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Thanks. OrangyTang, you're right about thinking about requirements first. I think my was that I didn't really have a specific game in mind while trying to figure this out. In fact, I was trying to imagine a rather generic system which could be used on a range of game genres.

I guess I was mostly asking for suggestions on what classes might be involved and how they might be tied together. There are many ways a game could be designed, but I was wondering what the right way might be. I guess this might be a difficult question to answer.

Glak, I have tried starting small, but the projects seem to rapidly become a tangled mess -- often to the point where starting over would be much simpler than trying to clean up what I had. I wanted to try to avoid some of these complications by starting a project with a more sound structure from the beginning.

I have experience with programming the parts which go into a game -- graphics, sound, input, etc. It's just the dynamic content management and the interactions between objects which I need to work out, so I not too interested in defining an enemy as variables in the main and working up because I want to know more about good object oriented game design.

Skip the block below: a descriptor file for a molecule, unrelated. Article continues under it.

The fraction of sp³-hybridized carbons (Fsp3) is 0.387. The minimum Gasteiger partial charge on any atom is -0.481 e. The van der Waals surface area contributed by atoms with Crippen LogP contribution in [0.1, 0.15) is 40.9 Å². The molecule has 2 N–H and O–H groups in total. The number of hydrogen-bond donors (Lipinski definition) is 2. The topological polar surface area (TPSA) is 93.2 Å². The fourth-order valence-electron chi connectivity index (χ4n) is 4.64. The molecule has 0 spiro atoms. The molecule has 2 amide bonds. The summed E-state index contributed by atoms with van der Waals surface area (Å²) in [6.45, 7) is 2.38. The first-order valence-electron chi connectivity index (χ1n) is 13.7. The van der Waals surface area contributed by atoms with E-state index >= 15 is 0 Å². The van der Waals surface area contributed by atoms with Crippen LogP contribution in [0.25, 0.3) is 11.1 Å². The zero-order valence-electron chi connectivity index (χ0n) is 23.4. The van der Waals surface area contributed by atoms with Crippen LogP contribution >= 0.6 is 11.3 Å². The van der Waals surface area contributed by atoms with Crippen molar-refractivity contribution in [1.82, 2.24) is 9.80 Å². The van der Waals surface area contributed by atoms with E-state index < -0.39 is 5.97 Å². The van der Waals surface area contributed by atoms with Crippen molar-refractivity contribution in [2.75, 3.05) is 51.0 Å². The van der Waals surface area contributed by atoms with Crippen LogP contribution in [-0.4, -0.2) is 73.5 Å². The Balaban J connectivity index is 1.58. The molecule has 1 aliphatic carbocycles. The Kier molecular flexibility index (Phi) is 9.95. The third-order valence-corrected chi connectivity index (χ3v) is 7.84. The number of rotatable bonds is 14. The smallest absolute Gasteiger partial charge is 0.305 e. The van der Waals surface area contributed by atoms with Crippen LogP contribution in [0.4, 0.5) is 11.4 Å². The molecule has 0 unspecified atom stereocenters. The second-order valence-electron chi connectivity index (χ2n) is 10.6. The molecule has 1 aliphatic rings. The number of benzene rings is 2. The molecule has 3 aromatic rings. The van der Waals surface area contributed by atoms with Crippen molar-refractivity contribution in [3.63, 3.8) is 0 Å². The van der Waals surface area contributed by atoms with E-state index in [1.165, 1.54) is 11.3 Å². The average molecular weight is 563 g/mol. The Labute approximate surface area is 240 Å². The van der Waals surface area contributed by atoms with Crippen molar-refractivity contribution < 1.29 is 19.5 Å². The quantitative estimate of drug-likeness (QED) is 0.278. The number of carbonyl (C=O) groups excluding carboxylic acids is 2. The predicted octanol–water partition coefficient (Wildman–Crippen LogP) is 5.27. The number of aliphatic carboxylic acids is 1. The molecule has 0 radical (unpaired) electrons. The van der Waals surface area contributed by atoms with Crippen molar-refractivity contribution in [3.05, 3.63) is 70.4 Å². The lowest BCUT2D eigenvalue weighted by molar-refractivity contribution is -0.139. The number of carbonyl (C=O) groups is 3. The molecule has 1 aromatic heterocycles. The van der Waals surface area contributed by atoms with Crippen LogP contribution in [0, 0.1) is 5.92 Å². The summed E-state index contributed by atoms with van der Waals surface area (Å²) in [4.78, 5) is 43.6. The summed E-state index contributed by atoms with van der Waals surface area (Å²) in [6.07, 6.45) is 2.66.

I've read a few articles on object oriented game design, but they seem mostly to be theory. I wanted to know how one might go about it in practice within a C++ project.

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First off, I love your diagram.

Secondly, I would try to first make your requirements more solid, and then see if you can hard-code it. A lot of the uglier penalties of "hard coded" code can be avoided by simply building a game-code DLL and interfacing with your "game guts" from there.

The approach I'd take in your situation is probably to set up some sort of message passing/event system. For your monster-hurts-player example, you could send events like onHitBy(player, playerWeapon) to the monster when you whack on it with a weapon, and the monster's overridden event handler would damage the attacker instead.

You'd end up with these two situations (obviously not 100% accurate C++, but you get the idea):
class BaseMonster {
...
virtual void onHitBy(Actor& player, Item& weapon) {
takeDamage(weapon.baseDamage); // Ow!
}
...
};




class AngryRevengeMonster : public BaseMonster {
...
virtual void onHitBy(Actor& player, Item& weapon) {
player.takeDamage(weapon.baseDamage); // Idiot.
}
};